We talk to the star of SRT’s Shakespeare in the Park, a female Julius Caesar adapted for our modern times
Although the original play was one of the few written by Shakespeare to be based on real events, the creative team at SRT have dramatically modernized the world of their Caesar and placed it in a fictional setting, although drawing on many recognizable constructs. Its badged as being fast and furious, with original music, a fantastic set and lots of surprises along the way, too.
But perhaps most intriguing for all Sassy Mamas is that the role of Caesar is being played by a woman; the fabulous Malaysian actress, Jo Kukathas.
For all you mamas lucky enough to have seen SRT’s Romeo & Juliet two years ago, Jo will be a familiar face as she played the memorable role of the Nurse. But this year her role is something quite different and substantially more challenging.
Although busy in final rehearsals, Shona Benson was lucky enough to grab a moment of Jo’s time and ask about the production, playing Caesar, the women she’d looked to for inspiration and what she thinks audience will make of it all!
What do you think Shakespeare would have made of a woman playing this title role in his play?
I think he’d be delighted! When Shakespeare wrote this play Elizabeth I was Queen and it was a truly treacherous time; she ruled with a strong hand and brought stability to a country riven by civil strife and the threat of foreign invasion.
As such, I think Julius Caesar can be seen as a cipher for Elizabeth and Shakespearean audiences would have seen her in the character. But Caesar is also a cipher for any leader who is charismatic and loved, but also divides people.
Who are the women you have looked to for inspiration and character development?
There have been so many fascinating female leaders throughout history and I’ve really enjoyed researching them all. Many have changed women’s lives for the better, although sadly that’s not always been the case. And contrary to what some may assume, women have been as capable of war and mass murder – Ranavalona, Mary Tudor, and Catherine de Medici to name a few – as men.
What become clear to me is that women in positions of power intrigue and excite in ways male leaders do not. Although it’s the ones who have been most divisive that I have really focused on for this role.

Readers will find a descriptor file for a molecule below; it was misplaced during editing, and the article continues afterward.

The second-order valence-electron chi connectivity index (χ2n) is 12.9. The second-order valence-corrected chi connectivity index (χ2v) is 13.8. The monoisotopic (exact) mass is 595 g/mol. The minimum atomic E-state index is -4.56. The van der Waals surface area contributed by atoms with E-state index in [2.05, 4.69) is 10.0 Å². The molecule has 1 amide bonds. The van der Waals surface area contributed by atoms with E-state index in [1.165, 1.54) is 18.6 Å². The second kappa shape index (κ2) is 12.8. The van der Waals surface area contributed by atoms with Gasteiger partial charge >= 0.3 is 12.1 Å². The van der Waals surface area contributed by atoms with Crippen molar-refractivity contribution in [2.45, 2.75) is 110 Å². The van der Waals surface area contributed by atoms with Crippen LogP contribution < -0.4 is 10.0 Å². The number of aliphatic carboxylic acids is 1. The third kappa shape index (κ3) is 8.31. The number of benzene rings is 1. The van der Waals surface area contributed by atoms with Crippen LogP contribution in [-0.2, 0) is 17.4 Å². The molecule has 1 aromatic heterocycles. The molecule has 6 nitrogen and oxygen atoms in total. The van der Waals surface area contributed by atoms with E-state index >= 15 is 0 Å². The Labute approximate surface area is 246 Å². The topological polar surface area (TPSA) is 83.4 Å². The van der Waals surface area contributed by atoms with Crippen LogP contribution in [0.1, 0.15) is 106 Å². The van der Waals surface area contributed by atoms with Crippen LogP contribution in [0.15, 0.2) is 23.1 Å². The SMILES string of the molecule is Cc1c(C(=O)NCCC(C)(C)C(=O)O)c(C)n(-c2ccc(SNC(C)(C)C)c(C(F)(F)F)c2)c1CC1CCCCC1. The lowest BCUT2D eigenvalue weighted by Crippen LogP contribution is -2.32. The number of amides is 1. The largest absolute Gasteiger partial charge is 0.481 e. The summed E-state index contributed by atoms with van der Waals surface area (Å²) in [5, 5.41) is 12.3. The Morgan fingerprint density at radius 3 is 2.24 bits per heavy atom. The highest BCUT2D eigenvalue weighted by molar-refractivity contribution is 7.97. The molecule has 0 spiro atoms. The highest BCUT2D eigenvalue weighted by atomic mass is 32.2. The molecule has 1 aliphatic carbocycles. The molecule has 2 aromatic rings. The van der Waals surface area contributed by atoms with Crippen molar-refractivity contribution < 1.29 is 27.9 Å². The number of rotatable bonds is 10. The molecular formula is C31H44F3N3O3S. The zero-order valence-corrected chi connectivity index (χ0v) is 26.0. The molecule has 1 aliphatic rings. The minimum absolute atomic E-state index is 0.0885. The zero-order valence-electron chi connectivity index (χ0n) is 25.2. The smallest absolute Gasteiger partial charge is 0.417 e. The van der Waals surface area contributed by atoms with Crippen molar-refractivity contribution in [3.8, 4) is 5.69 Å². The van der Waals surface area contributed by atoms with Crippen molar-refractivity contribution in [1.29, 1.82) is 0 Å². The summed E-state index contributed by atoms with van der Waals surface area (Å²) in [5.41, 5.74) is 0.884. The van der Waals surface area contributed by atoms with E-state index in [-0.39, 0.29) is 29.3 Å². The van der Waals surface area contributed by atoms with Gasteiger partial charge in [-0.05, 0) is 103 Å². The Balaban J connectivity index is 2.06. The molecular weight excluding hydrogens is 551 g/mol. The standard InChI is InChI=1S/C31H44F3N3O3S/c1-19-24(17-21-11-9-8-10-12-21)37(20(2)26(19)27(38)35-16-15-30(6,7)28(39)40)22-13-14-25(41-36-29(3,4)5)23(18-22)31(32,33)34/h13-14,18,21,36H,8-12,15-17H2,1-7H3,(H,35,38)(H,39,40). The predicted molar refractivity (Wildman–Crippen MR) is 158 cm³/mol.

I’ve delved into the lives of historical figures such as Wu Zetian, the Emperor of China; Theodora the Byzantine Empress, and fascinating epochs where women were the de facto rulers such as The Sultanate of Women in Turkey.
There have been many strong women I’ve looked to in modern times as well; the Indian subcontinent alone produced Indira Gandhi, Mrs Bandaranaike, Benazir Bhutto, and Jayalalithaa. In the UK there was Thatcher who divided Britain in the 80s, and Hilary Clinton who was so controversial in the last US election. And all divide opinion still.
I also find Angela Merkel fascinating because she is a powerful contemporary female leader who doesn’t outwardly inspire aggression in her opponents, she seems above reproach. But she still galls, irritates and even quietly infuriates some people.
And there is Aung San Suu Kyi. Recent events surrounding her have left people feeling betrayed which is particularly hard when she had been so deeply loved and supported.
Do you think this play highlights differences or similarities between the two sexes?
I think it probably does both. This production has two parts traditionally played by men, Caesar and Cassius, being played by women, along with Brutus, Casca, Decius, Cicero and Lucillius. And five of the seven in this powerful block are involved in the conspiracy against Caesar. It makes for a realistic representation of current gender and power dynamics in world politics.
At the same time what I think is interesting are the differences between Caesar and Cassius. It’s not their gender that defines them – it’s their human desires, flaws and aspirations. There is no cookie cutter version of what constitutes a female leader.
I’m not sure if Caesar is assassinated for her ambition, her gender or both. Sadly, despite many changes that have been brought about by modern day feminism, ambition is regarded very differently in both sexes. To be an ambitious man is a compliment but an ambitious woman, all too often, is said as an insult.
What would you like audiences to take away with them at the end of the night?
That’s hard, the play is about so much!
But it is not about politics, it is about people: friendship, loyalty, jealousy, betrayal, love, hate, grief, revenge, corruption, greed, mistrust and plans gone very wrong. And we all forgive things in our friends we find unforgivable in our enemies.
However, essentially, thanks to Shakespeare but also the creative team that have brought this version to life, it’s fantastic theatre and I hope everyone will take away something about the complexity of our lives and a sense of what it is to be human.
Thank you, Jo! Julius Caesar will be playing Fort Canning Park nightly through 27 May. Click here for tickets!